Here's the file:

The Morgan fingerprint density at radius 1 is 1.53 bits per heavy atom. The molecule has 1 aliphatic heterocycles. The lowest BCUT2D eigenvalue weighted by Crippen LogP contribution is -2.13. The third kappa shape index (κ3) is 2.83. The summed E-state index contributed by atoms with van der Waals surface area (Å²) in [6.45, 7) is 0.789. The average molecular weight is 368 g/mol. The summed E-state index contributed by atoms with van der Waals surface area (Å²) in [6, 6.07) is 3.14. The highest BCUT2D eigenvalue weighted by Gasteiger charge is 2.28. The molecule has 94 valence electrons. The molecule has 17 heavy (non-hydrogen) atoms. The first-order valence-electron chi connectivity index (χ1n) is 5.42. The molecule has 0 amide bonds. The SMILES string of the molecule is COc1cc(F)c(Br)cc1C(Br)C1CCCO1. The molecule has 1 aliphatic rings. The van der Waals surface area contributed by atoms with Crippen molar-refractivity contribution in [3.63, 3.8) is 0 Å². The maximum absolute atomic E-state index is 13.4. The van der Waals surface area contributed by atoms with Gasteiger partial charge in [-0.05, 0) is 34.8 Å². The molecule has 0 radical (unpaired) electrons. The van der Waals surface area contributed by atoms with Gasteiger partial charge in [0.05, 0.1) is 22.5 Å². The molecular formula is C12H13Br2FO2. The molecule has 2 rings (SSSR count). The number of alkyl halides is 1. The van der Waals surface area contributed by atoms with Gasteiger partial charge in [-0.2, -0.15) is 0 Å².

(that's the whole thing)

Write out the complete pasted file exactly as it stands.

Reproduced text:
The Morgan fingerprint density at radius 1 is 1.53 bits per heavy atom. The molecule has 1 aliphatic heterocycles. The lowest BCUT2D eigenvalue weighted by Crippen LogP contribution is -2.13. The third kappa shape index (κ3) is 2.83. The summed E-state index contributed by atoms with van der Waals surface area (Å²) in [6.45, 7) is 0.789. The average molecular weight is 368 g/mol. The summed E-state index contributed by atoms with van der Waals surface area (Å²) in [6, 6.07) is 3.14. The highest BCUT2D eigenvalue weighted by Gasteiger charge is 2.28. The molecule has 94 valence electrons. The molecule has 17 heavy (non-hydrogen) atoms. The first-order valence-electron chi connectivity index (χ1n) is 5.42. The molecule has 0 amide bonds. The SMILES string of the molecule is COc1cc(F)c(Br)cc1C(Br)C1CCCO1. The molecule has 1 aliphatic rings. The van der Waals surface area contributed by atoms with Crippen molar-refractivity contribution in [3.63, 3.8) is 0 Å². The maximum absolute atomic E-state index is 13.4. The van der Waals surface area contributed by atoms with Gasteiger partial charge in [-0.05, 0) is 34.8 Å². The molecule has 0 radical (unpaired) electrons. The van der Waals surface area contributed by atoms with Gasteiger partial charge in [0.05, 0.1) is 22.5 Å². The molecular formula is C12H13Br2FO2. The molecule has 2 rings (SSSR count). The number of alkyl halides is 1. The van der Waals surface area contributed by atoms with Gasteiger partial charge in [-0.2, -0.15) is 0 Å².